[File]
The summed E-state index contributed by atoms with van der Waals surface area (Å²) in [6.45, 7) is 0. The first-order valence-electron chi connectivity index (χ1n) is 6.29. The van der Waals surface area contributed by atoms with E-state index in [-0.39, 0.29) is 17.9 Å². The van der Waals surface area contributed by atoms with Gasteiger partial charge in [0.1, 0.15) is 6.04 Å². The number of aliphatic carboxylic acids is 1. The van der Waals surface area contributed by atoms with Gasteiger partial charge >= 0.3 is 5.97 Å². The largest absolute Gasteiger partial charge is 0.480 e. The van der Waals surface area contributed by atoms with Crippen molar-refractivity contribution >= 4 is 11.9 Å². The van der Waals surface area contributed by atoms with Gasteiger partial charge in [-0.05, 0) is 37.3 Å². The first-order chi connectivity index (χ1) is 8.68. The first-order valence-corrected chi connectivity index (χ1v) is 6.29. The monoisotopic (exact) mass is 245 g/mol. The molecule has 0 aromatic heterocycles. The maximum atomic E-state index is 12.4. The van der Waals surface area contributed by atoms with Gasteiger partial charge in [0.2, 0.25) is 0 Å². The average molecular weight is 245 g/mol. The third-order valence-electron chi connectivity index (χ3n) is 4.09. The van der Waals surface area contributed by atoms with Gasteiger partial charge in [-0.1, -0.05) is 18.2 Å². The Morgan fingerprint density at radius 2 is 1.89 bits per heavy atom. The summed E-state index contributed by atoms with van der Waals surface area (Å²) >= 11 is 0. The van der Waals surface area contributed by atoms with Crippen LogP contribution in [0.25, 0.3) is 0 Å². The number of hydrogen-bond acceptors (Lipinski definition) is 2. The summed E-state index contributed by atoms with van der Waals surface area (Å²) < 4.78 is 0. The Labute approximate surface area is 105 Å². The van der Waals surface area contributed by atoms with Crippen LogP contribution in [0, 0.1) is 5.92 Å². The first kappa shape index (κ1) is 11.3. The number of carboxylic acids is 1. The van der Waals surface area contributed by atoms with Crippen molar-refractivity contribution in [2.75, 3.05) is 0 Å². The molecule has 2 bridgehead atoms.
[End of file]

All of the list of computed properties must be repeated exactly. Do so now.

The summed E-state index contributed by atoms with van der Waals surface area (Å²) in [6.45, 7) is 0. The first-order valence-electron chi connectivity index (χ1n) is 6.29. The van der Waals surface area contributed by atoms with E-state index in [-0.39, 0.29) is 17.9 Å². The van der Waals surface area contributed by atoms with Gasteiger partial charge in [0.1, 0.15) is 6.04 Å². The number of aliphatic carboxylic acids is 1. The van der Waals surface area contributed by atoms with Gasteiger partial charge >= 0.3 is 5.97 Å². The largest absolute Gasteiger partial charge is 0.480 e. The van der Waals surface area contributed by atoms with Crippen molar-refractivity contribution >= 4 is 11.9 Å². The van der Waals surface area contributed by atoms with Gasteiger partial charge in [-0.05, 0) is 37.3 Å². The first-order chi connectivity index (χ1) is 8.68. The first-order valence-corrected chi connectivity index (χ1v) is 6.29. The monoisotopic (exact) mass is 245 g/mol. The molecule has 0 aromatic heterocycles. The maximum atomic E-state index is 12.4. The van der Waals surface area contributed by atoms with Gasteiger partial charge in [0.2, 0.25) is 0 Å². The average molecular weight is 245 g/mol. The third-order valence-electron chi connectivity index (χ3n) is 4.09. The van der Waals surface area contributed by atoms with Gasteiger partial charge in [-0.1, -0.05) is 18.2 Å². The Morgan fingerprint density at radius 2 is 1.89 bits per heavy atom. The summed E-state index contributed by atoms with van der Waals surface area (Å²) >= 11 is 0. The van der Waals surface area contributed by atoms with Crippen LogP contribution in [0.25, 0.3) is 0 Å². The number of hydrogen-bond acceptors (Lipinski definition) is 2. The summed E-state index contributed by atoms with van der Waals surface area (Å²) < 4.78 is 0. The Labute approximate surface area is 105 Å². The van der Waals surface area contributed by atoms with Crippen LogP contribution in [0, 0.1) is 5.92 Å². The first kappa shape index (κ1) is 11.3. The number of carboxylic acids is 1. The van der Waals surface area contributed by atoms with Crippen molar-refractivity contribution in [2.75, 3.05) is 0 Å². The molecule has 2 bridgehead atoms.